One added challenge, which is unique to EV drivers in colder climates, is the decrease in range during the winter months.
“It is definitely true, but the difference is not significant and I think a lot of the times it’s overinflated,” Fiorillo said. “A lot of drivers say, ‘Yeah, battery range is less but I plan around it.'”
Other states lead the charge
New Hampshire had 1,123 new EVs registered in 2018, which represented 1.16% of all vehicle sales and a 42.5% increase over the 788 vehicles registered in 2017, according to the most recent data available.
According to Fiorillo, there are a key few things that other states are doing right in areas that New Hampshire is currently lacking.
Unlike neighboring states Maine and Massachusetts, New Hampshire does not offer any state-sponsored incentives like rebates, grants or tax credits for the purchase of EVs or EV charging equipment. The only program available to Granite Staters is a federal tax credit, that varies by model.
“Massachusetts offers grants for workplace charging, New Hampshire doesn’t,” Fiorillo said. “The utilities in Massachusetts seem to have been pushed more quickly by regulators to invest in make-ready infrastructure (funding elements of a charging station up to the charger itself; basically the “utility side” items) whereas New Hampshire’s Public Utilities Commission is moving much slower on tackling issues like demand charge alternatives.”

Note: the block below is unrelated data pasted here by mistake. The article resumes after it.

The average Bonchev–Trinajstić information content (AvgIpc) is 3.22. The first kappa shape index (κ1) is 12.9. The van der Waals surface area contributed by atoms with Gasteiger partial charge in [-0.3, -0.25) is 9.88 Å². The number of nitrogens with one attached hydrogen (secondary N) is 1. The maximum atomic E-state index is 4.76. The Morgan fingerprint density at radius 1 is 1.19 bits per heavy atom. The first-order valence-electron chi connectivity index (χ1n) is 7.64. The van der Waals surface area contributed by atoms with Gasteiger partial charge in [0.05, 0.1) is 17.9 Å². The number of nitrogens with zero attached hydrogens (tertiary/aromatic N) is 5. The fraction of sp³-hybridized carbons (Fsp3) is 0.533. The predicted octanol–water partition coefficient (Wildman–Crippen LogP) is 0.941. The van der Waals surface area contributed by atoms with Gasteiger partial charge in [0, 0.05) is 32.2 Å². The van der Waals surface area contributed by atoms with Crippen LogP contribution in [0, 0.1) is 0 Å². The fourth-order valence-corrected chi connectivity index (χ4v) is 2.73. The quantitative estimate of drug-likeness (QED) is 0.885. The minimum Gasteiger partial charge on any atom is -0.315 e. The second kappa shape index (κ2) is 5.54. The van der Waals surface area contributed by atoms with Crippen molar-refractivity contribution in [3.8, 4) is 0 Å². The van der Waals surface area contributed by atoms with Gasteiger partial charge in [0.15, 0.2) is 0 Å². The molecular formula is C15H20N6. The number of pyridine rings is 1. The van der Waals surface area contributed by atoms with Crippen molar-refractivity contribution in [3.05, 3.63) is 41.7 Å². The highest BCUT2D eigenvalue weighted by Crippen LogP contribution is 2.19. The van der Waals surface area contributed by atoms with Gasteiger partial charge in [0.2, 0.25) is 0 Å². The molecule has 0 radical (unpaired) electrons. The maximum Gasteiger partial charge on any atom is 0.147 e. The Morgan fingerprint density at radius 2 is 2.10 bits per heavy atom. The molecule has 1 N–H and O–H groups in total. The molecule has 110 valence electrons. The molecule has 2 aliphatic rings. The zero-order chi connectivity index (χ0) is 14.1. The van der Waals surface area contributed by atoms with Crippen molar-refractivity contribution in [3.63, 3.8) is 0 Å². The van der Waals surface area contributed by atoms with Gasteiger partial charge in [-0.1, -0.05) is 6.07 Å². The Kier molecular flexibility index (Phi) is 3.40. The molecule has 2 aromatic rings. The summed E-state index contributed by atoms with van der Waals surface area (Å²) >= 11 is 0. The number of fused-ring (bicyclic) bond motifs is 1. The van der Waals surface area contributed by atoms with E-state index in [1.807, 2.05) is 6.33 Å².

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California, which is seen by the industry as the national leader in EV adoption, has taken several steps to push EV use. Last year, California Gov. Gavin Newsom signed an executive order banning the sale of new combustion-powered passenger vehicles in the state by 2035. Massachusetts took a similar step last year, and also now requires all new cars sold to be electric by 2035.
California also has several incentive programs that provide direct savings to purchasers or leasees of eligible hybrid or electric models and one that specifically provides grants and financing for low-income buyers. California spearheaded what’s been called as the Zero Emission Vehicle “ZEV” mandate program and 13 states later followed suit and adopted the program. New Hampshire is the only state in New England that is not a zero emission vehicle mandate state, meaning there is no regulation that requires automakers to sell a certain number of electric cars and trucks in a certain timeframe.